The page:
Germany: Refugee family reunification in Germany – what you need to know

German Interior Minister Thomas de Maiziere wants to extend the temporary ban on family reunification for refugees in the country. DW explains how the process works – and why critics want to lift the ban permanently.

Fleeing war and coming to Germany as a refugee is not an easy step. After their arrival, one of the highest priorities for refugees from Syria, Iraq or northern Africa is to bring their family from the dangerous war zones they’re in to their new, safe home in Germany.

In spring 2016, the German government passed a new regulation on family reunification, which protracts the process. And now leading members of Chancellor Angela Merkel’s Christian Democrats (CDU) have suggested further restrictions. Read on to learn more about the process and how it may be affected after Germany’s federal election on September 24.

How does family reunification work?

In general, someone who has been granted asylum or refugee status has the right to bring immediate family members to Germany as well, according to the Federal Office for Migration and Refugees. Immediate family members include the spouse, children and – only if the refugee is a minor – siblings and parents. The family member who traveled to Germany has to apply for family reunification as soon as possible after having been granted asylum. They don’t need to prove that they can support themselves or that they have adequate living space as a precondition for family members entering the country.

Family members also have to apply for family reunification in the German embassy in their country of residence. They technically have to do so within three months after asylum has been granted to their relation. But getting appointments with embassy officials can take longer than this. After the three months are up, it is up to the officials in charge to decide whether the right to family reunification is still granted.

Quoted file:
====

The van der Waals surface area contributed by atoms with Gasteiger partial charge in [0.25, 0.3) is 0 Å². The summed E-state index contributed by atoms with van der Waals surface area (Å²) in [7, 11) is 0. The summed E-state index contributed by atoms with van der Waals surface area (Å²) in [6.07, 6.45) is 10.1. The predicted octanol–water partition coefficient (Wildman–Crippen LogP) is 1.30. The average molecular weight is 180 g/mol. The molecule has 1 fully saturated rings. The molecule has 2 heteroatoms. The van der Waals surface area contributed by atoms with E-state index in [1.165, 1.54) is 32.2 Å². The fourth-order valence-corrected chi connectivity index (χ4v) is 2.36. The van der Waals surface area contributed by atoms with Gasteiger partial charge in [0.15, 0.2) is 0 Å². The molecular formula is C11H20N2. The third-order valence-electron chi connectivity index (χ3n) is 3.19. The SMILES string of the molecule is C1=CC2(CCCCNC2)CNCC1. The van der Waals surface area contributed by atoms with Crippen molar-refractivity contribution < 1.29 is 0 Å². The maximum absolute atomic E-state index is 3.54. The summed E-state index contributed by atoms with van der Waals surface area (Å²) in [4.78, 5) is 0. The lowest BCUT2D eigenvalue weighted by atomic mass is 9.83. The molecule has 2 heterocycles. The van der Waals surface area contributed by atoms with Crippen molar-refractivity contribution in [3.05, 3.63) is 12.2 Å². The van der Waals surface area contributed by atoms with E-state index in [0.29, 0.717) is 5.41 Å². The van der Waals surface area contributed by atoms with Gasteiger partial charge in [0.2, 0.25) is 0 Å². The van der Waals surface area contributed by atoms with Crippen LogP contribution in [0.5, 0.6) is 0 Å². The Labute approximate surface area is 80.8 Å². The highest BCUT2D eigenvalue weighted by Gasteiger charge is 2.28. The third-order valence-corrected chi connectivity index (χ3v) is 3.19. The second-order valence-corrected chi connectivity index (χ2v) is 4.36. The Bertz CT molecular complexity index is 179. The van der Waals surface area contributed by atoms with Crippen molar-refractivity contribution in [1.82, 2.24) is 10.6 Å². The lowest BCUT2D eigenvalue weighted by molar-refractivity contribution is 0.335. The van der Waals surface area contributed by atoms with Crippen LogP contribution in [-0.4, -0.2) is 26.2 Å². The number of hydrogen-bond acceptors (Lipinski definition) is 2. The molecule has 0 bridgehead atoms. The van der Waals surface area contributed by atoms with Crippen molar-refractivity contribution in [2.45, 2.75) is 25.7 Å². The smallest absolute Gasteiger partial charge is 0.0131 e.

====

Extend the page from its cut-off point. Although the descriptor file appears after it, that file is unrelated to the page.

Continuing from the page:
Read more: What you need to know about the EU migrant relocation and resettlement scheme

Refugees and the battle against bureaucracy

What are the restrictions?

A two-year suspension on family reunifications was introduced last year for persons entitled to subsidiary protection. Many refugees from Syria, for example, were only granted subsidiary protection because they were fleeing from a civil war, but couldn’t prove they had been persecuted.

Refugees who were officially granted this protection after March 17, 2016, now have to wait until March 16, 2018, before they can even apply for family reunification.

What rules does the CDU want to implement?

A big question is what the rule should be after March 2018.

– Chancellor Angela Merkel has yet to come forward with a statement on whether she would uphold the ban if she stays in power after the elections.

– Interior Minister Thomas de Maiziere (CDU) wants to extend the ban on family reunifications for refugees under subsidiary protection.

– CDU parliamentarian Armin Schuster has suggested that the government should introduce a cap on the number of arrivals each year. He told newspaper Welt am Sonntag: “If we see that more refugees come into the country than expected, family reunifications will have to be curtailed. If the opposite is the case, the number could be increased, too, of course.”

Read more: Two years since Germany opened its borders to refugees – A chronology

What do the critics say?

NGOs and opposition parties want to get rid of the ban as soon as possible.

– Refugee aid organization Pro Asyl calls the ban on family reunifications an “inhumane” rule that could have lethal consequences for the family members forced to remain in war zones.

– The Green party’s leading candidate for the upcoming election, Katrin Göring-Eckardt, said refugees could integrate more successfully if they didn’t have to worry about the safety of their loved ones.

– Katja Kipping, leader of the Left party, strongly criticized the conservatives’ idea to make family reunifications dependent on how many migrants have already entered the country: “[This proposal] is diametrically opposed to the family values purported in CDU family policies, which apparently don’t apply to refugees.”


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